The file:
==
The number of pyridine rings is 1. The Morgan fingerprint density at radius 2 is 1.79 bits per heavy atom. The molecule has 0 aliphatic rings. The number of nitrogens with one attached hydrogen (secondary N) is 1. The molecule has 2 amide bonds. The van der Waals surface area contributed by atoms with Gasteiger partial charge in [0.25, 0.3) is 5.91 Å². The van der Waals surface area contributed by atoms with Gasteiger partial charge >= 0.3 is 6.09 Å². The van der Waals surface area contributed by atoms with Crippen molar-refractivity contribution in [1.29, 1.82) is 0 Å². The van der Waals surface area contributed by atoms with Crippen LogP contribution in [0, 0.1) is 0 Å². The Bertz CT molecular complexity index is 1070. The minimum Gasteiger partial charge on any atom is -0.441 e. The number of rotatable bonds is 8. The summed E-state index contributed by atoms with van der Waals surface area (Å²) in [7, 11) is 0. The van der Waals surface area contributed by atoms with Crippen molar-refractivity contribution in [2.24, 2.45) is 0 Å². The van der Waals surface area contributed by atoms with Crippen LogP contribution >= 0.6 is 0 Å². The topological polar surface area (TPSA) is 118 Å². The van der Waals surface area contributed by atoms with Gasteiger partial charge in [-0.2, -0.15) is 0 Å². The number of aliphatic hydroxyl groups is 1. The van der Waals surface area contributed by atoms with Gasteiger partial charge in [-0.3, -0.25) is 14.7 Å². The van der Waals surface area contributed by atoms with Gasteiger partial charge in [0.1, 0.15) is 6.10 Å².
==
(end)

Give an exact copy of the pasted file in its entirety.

The number of pyridine rings is 1. The Morgan fingerprint density at radius 2 is 1.79 bits per heavy atom. The molecule has 0 aliphatic rings. The number of nitrogens with one attached hydrogen (secondary N) is 1. The molecule has 2 amide bonds. The van der Waals surface area contributed by atoms with Gasteiger partial charge in [0.25, 0.3) is 5.91 Å². The van der Waals surface area contributed by atoms with Gasteiger partial charge >= 0.3 is 6.09 Å². The van der Waals surface area contributed by atoms with Crippen molar-refractivity contribution in [1.29, 1.82) is 0 Å². The van der Waals surface area contributed by atoms with Crippen LogP contribution in [0, 0.1) is 0 Å². The Bertz CT molecular complexity index is 1070. The minimum Gasteiger partial charge on any atom is -0.441 e. The number of rotatable bonds is 8. The summed E-state index contributed by atoms with van der Waals surface area (Å²) in [7, 11) is 0. The van der Waals surface area contributed by atoms with Crippen molar-refractivity contribution in [2.24, 2.45) is 0 Å². The van der Waals surface area contributed by atoms with Crippen LogP contribution >= 0.6 is 0 Å². The topological polar surface area (TPSA) is 118 Å². The van der Waals surface area contributed by atoms with Gasteiger partial charge in [-0.2, -0.15) is 0 Å². The number of aliphatic hydroxyl groups is 1. The van der Waals surface area contributed by atoms with Gasteiger partial charge in [-0.3, -0.25) is 14.7 Å². The van der Waals surface area contributed by atoms with Gasteiger partial charge in [0.1, 0.15) is 6.10 Å².